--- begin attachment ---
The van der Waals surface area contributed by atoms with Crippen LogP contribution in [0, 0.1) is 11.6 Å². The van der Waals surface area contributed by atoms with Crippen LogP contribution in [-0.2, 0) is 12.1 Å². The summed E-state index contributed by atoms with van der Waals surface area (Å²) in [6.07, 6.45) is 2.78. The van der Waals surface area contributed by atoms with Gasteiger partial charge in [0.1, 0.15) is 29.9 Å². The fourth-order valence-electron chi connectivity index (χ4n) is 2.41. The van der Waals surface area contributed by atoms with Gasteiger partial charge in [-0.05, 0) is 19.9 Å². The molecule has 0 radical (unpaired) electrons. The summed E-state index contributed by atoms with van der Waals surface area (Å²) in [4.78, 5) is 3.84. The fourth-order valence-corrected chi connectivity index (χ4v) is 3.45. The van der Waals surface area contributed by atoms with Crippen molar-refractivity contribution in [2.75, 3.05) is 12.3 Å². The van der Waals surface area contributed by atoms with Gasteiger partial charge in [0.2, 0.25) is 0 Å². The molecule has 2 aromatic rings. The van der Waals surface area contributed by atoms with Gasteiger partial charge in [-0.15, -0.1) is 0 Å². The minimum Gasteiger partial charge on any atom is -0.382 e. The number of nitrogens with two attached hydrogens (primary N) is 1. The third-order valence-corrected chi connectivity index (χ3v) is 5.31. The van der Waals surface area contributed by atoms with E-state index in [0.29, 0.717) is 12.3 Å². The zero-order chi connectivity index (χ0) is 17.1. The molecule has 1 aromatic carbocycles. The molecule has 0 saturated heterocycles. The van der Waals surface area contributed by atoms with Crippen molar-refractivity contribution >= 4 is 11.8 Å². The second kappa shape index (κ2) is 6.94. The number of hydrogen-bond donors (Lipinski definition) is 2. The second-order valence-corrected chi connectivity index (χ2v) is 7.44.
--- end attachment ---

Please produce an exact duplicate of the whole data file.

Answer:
The van der Waals surface area contributed by atoms with Crippen LogP contribution in [0, 0.1) is 11.6 Å². The van der Waals surface area contributed by atoms with Crippen LogP contribution in [-0.2, 0) is 12.1 Å². The summed E-state index contributed by atoms with van der Waals surface area (Å²) in [6.07, 6.45) is 2.78. The van der Waals surface area contributed by atoms with Gasteiger partial charge in [0.1, 0.15) is 29.9 Å². The fourth-order valence-electron chi connectivity index (χ4n) is 2.41. The van der Waals surface area contributed by atoms with Gasteiger partial charge in [-0.05, 0) is 19.9 Å². The molecule has 0 radical (unpaired) electrons. The summed E-state index contributed by atoms with van der Waals surface area (Å²) in [4.78, 5) is 3.84. The fourth-order valence-corrected chi connectivity index (χ4v) is 3.45. The van der Waals surface area contributed by atoms with Crippen molar-refractivity contribution in [2.75, 3.05) is 12.3 Å². The van der Waals surface area contributed by atoms with Gasteiger partial charge in [0.2, 0.25) is 0 Å². The molecule has 2 aromatic rings. The van der Waals surface area contributed by atoms with Gasteiger partial charge in [-0.15, -0.1) is 0 Å². The minimum Gasteiger partial charge on any atom is -0.382 e. The number of nitrogens with two attached hydrogens (primary N) is 1. The third-order valence-corrected chi connectivity index (χ3v) is 5.31. The van der Waals surface area contributed by atoms with E-state index in [0.29, 0.717) is 12.3 Å². The zero-order chi connectivity index (χ0) is 17.1. The molecule has 1 aromatic carbocycles. The molecule has 0 saturated heterocycles. The van der Waals surface area contributed by atoms with Crippen molar-refractivity contribution >= 4 is 11.8 Å². The second kappa shape index (κ2) is 6.94. The number of hydrogen-bond donors (Lipinski definition) is 2. The second-order valence-corrected chi connectivity index (χ2v) is 7.44.